3. Text_extractor

The Tokenizer proc-block takes a passage and a question as input and gives us input_ids, input_masks, segment_ids as output which are then fed to the model. The model gives us start_logits and end_logits as output. The start and end logits contain values for all of the words in paragraph corresponding to how good they would be a start and endpoint of the answer for a given question; in other words, each of the words in the input receives a start and end index score/value representing whether they would be a good start word for the answer or a good end word for the answer. The answer would be from the start logit max value index to the end value logit max value index. The next step is to find out the max value index in the start and end logit. For this, we will use our Argmax proc-block which will scan the whole array to provide us max value index. Finally, the Text_extractor proc-block will convert the numbers back to the sentence. This output sentence will serve as the answer to the question.

For the technically astute readers, we wrote a pre- and post-processing pipeline that all run on the EDGE!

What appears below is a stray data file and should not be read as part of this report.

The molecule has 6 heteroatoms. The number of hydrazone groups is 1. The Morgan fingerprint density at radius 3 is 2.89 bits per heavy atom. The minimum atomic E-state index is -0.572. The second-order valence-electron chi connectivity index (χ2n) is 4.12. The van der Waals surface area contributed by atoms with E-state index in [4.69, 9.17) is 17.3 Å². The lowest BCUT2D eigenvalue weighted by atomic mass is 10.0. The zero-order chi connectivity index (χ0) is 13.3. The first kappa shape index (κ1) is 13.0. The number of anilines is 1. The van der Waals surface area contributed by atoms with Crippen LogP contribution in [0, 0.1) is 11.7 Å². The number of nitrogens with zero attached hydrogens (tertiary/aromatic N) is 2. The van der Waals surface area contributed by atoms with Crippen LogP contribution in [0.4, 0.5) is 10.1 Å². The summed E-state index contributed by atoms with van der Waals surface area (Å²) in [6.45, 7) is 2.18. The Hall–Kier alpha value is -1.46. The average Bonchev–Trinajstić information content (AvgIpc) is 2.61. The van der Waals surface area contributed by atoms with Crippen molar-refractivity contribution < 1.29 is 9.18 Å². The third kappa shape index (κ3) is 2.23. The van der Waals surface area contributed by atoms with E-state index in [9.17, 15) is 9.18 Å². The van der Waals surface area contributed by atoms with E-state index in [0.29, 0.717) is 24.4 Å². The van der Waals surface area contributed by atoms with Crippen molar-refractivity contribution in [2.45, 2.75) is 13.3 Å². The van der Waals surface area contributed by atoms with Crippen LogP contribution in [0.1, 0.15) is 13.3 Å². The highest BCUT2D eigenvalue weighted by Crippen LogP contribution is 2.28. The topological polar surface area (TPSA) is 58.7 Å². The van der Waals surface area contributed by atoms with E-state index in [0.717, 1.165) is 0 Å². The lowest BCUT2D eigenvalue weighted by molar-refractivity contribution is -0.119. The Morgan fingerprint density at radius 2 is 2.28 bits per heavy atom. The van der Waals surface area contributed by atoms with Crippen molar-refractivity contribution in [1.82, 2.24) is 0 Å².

HOT-G is building the edge-MLOps framework and all in open source!

How can I use it?

You can follow these instructions to replicate our results on your device. We have also updated bert.rune on our runic mobile app. We have demoed it on this passage in the video above.

This changes everything!

We think this is a critical achievement for our team and HOT-G’s roadmap!


The successful launch of RuneBERT has opened the door for us in the field of NLP. Now you can create runes for:

  • Speech Recognition (speech to text)

  • Machine Translation (text conversion of one language to another language)

  • Text to Speech

  • Text Classification, and several other applications

To give you an idea of how we are bringing edge first, private, and adding vision, sound, and now language to devices will be a massive game changer. To highlight a few examples:

  • Adding speech synthesis for language to toys - Tiny thinking toys! They don’t have to be internet connected and will keep the data private.

  • Text synthesis in both interactive and non-interactive mode. Apps that help you auto complete on the edge - privacy first editors.

If you are interested in commercial application of RuneBERT for your product and need HOT-G’s support (and all the other goodies we are launching end of the year to support your edge computing models), then drop a note to akshay@hotg.ai!